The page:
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Acclaimed memoirist and essayist, Melissa Febos, shares her lifelong habit of secrecy. She never planned to write a book about her experiences as a heroin addict and professional dominatrix, but the result of exposing and making sense out of her dark history had profound and unexpected results. By making her darkness visible, she reached thousands of strangers and became closer with her own family. "This kind of honesty," she claims, "makes room for every kind of love."
Melissa Febos is the author of the memoir, Whip Smart (St. Martin’s Press 2010), and the forthcoming essay collection, Abandon Me (Bloomsbury 2017). Her work has appeared in venues including The Kenyon Review, Prairie Schooner, Glamour, Post Road, Salon, New York Times, Portland Review, Dissent, and she has been featured on NPR’s Fresh Air, Anderson Cooper Live, CNN’s Dr. Drew, & elsewhere.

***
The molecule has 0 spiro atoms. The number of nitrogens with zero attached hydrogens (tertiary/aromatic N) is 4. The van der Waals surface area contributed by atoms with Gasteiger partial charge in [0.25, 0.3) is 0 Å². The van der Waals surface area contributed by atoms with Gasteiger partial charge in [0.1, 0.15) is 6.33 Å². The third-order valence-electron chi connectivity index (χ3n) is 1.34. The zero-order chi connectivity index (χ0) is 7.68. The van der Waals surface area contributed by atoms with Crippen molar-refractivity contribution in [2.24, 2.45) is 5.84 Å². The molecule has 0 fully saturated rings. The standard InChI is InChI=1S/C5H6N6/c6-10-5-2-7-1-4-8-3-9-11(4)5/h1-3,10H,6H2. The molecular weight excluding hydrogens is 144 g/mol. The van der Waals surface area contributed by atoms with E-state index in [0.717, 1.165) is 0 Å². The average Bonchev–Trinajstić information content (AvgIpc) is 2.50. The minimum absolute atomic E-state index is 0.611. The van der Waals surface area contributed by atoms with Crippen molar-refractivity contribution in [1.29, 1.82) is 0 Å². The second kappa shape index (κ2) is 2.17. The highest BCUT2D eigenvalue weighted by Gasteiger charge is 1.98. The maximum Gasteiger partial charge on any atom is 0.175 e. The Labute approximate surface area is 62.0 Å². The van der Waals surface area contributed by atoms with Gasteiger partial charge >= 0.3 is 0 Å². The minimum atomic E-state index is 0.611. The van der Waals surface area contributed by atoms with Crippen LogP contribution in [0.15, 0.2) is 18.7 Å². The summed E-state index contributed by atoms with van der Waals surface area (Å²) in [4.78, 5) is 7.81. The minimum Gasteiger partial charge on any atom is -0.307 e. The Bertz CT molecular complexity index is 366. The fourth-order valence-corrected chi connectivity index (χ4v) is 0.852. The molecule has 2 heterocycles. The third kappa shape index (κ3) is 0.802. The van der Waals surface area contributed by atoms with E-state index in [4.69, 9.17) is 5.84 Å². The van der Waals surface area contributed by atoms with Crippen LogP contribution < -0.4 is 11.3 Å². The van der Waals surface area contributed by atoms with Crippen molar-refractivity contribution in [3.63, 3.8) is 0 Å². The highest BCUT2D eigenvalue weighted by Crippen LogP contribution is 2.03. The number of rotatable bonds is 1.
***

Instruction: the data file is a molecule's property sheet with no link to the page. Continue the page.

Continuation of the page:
Her essays have won prizes from Prairie Schooner, Story Quartzerly, and The Center for Women Writers, and she is the recipient of fellowships from the Bread Loaf Writer’s Conference, Virginia Center for Creative Arts, Lower Manhattan Cultural Council, & The MacDowell Colony.
The recipient of an MFA from Sarah Lawrence College, she is currently Assistant Professor of Creative Writing at Monmouth University and MFA faculty at the Institute of American Indian Arts (IAIA).
This talk was given at a TEDx event using the TED conference format but independently organized by a local community. Learn more at http://ted.com/tedx